So I’ve managed to shoot through my brick of JCH Streetpan 400 film and feel I’m good to begin writing an in-depth review of the film. I’m going to start off with saying that this is a fantastic film! Well worth the time and effort that Bellamy has put into researching, marketing, and tweaking to suit his amazing photography and now has taken the bold step in bringing it to the rest of us. You will have probably heard a lot of negative press related to this film, even recently someone put a comment on one of my Streetpan images to a video review of the film that stated that it was an old Agfa stock that Bellamy found a core roll of and just spooled and repacked. Well, I just can’t believe that, because the film edges are branded, and there’s a current expiry date on them, and from all my interactions with Bellamy, he’s not to type to pull the wool over the eyes of thousands. I’m glad I went ahead and invested in this film early. These days we hear too much about film stocks cut, but 2016 has been a great year for film, Rollei, Kodak, and Ilford all holding steady with their commitments to maintain traditional stocks, and the continued promise of Ferrania pulling out a new E-6 film. Streetpan, it was a bonus, an excellent bonus!
- Type: B&W Panchromatic up to 750nm
- Base: Polyester (0.10 mm)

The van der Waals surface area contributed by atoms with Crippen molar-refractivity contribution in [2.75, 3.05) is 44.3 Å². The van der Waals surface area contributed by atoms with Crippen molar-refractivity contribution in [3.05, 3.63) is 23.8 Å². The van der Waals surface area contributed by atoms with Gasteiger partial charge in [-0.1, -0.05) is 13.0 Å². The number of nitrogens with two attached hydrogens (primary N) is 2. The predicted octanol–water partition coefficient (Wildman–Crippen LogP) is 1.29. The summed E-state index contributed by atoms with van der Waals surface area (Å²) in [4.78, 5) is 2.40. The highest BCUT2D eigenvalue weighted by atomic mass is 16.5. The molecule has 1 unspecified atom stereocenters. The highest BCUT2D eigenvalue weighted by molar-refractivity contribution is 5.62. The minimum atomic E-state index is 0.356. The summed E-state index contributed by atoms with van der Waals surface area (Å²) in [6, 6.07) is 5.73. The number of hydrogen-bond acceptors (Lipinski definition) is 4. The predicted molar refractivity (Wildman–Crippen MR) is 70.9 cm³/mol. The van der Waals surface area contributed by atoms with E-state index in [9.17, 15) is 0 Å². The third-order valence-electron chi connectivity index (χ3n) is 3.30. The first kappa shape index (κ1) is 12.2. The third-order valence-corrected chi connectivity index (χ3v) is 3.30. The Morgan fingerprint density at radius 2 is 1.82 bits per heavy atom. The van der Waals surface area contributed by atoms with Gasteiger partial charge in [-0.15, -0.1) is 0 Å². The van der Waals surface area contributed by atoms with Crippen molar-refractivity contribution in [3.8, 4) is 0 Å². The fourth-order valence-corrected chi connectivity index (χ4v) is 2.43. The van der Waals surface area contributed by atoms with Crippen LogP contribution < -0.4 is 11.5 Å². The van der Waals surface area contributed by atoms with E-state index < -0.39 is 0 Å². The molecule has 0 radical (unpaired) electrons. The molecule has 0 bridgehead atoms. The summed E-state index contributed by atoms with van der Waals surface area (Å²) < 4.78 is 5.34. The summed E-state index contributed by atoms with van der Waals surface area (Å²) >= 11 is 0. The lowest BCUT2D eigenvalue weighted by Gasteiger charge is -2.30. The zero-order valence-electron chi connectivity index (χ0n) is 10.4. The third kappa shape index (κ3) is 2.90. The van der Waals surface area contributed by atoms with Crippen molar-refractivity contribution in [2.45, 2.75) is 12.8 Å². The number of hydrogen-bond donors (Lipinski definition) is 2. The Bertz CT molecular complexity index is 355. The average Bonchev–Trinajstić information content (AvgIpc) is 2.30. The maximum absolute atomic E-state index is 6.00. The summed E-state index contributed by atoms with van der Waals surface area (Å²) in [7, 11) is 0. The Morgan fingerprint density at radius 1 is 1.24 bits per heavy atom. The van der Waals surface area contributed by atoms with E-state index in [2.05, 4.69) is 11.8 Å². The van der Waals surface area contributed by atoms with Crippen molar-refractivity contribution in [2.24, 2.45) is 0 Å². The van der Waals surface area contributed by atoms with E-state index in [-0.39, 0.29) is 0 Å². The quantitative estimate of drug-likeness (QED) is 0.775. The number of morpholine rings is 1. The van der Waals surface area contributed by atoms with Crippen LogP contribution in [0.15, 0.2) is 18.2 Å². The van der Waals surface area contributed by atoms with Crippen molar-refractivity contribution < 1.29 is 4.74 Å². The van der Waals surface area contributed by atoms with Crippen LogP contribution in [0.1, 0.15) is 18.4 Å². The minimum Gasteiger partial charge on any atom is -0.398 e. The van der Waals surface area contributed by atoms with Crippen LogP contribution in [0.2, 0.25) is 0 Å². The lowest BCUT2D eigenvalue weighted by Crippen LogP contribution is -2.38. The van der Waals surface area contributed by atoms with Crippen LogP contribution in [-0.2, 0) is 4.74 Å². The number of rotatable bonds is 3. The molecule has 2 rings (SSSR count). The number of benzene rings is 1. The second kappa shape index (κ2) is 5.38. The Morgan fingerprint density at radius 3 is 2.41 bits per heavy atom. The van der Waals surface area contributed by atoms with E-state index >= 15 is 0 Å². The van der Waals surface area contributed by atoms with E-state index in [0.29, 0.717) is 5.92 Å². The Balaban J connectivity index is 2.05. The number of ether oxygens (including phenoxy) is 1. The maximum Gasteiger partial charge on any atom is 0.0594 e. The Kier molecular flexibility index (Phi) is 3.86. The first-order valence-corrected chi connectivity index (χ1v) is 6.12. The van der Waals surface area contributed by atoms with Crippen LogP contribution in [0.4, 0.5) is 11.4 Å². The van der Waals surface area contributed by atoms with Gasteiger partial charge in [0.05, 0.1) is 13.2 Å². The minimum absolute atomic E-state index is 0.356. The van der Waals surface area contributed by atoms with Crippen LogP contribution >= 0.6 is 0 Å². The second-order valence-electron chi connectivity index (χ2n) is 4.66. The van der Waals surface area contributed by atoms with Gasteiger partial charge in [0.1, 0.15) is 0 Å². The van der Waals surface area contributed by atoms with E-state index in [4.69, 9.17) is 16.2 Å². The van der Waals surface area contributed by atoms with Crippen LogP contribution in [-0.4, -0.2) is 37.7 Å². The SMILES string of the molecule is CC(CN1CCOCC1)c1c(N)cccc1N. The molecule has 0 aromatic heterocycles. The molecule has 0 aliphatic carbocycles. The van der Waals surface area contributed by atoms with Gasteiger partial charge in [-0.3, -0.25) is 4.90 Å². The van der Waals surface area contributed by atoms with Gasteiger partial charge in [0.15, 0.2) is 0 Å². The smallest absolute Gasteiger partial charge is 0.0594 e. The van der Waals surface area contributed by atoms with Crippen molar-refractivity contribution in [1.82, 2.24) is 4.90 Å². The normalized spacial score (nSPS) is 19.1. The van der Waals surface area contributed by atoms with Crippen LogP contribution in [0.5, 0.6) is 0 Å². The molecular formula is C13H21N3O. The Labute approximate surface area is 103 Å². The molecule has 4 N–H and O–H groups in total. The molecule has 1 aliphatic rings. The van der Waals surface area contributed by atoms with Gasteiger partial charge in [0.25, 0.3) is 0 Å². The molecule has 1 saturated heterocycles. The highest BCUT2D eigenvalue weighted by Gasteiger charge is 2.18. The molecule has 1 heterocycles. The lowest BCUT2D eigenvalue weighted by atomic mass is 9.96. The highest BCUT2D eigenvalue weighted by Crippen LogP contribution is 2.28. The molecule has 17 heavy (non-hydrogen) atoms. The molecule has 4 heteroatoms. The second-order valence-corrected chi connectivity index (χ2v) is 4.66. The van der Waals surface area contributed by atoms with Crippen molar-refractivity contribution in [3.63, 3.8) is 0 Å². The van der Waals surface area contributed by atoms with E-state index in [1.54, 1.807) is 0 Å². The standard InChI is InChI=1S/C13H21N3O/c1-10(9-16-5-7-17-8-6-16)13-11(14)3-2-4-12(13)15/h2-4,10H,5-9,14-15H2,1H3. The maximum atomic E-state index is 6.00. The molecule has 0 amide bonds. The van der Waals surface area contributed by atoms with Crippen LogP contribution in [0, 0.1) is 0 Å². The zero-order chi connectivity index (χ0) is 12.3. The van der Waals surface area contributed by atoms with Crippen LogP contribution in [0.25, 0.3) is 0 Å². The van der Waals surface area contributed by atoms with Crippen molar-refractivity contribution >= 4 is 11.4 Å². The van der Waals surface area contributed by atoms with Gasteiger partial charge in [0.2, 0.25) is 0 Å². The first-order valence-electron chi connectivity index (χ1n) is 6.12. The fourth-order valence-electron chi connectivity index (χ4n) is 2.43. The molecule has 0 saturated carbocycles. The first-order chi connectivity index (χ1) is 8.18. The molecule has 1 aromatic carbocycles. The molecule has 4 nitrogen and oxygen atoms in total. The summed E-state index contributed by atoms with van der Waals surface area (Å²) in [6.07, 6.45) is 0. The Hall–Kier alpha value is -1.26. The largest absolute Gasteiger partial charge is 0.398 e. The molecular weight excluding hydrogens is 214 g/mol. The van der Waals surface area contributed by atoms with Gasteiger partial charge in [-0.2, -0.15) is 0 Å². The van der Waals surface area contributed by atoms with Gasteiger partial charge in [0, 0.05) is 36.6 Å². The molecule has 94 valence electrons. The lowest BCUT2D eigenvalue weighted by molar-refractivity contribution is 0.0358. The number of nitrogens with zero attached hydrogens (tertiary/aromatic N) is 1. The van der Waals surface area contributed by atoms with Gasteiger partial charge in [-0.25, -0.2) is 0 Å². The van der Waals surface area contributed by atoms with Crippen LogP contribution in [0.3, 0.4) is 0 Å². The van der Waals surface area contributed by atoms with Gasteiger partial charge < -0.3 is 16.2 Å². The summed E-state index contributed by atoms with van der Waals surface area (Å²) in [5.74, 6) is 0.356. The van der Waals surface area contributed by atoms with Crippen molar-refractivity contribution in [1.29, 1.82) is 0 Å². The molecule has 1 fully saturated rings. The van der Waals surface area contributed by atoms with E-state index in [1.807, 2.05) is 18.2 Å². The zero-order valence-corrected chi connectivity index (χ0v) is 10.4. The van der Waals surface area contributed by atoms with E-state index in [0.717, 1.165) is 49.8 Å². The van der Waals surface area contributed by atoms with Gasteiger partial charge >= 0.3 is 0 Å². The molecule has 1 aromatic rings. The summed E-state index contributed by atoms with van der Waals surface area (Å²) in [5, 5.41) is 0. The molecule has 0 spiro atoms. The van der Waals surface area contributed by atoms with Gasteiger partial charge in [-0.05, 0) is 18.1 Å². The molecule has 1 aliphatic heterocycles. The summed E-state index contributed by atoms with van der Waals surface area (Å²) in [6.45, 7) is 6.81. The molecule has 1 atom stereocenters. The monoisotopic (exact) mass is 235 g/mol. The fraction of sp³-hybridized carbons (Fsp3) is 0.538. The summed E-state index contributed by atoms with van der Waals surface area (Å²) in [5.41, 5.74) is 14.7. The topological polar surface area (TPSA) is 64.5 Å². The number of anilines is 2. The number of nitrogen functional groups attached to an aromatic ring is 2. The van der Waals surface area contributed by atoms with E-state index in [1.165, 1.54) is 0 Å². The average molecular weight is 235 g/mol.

- Film Speed: ASA-400
- Formats Available: 35mm
So now that we’ve gotten the dirt taken care of let’s dig in. I decided to approach this review a little differently that my other reviews have been because it’s a film, not a camera it changes depending on how you develop it. Using my trusty Nikon F5 to make sure the film was being exposed with the same meter with every roll I set about using the developers I had access to and the times listed on the box.
My first experience with Streetpan 400 was under cloudy conditions and developed in HC-110 Dil. B. I was hooked right off the bat with this combo. The contrast is dead on, the extended red sensitivity shows up by cutting through the haze that was 5000% humidity. For a 400 speed film paired with HC-110, the grain looks like something from a 100 or 200-speed film even when scanned. What makes this combo shine is the contrast, not too harsh, not too soft. You have blacks and white complete with mid tones across the spectrum.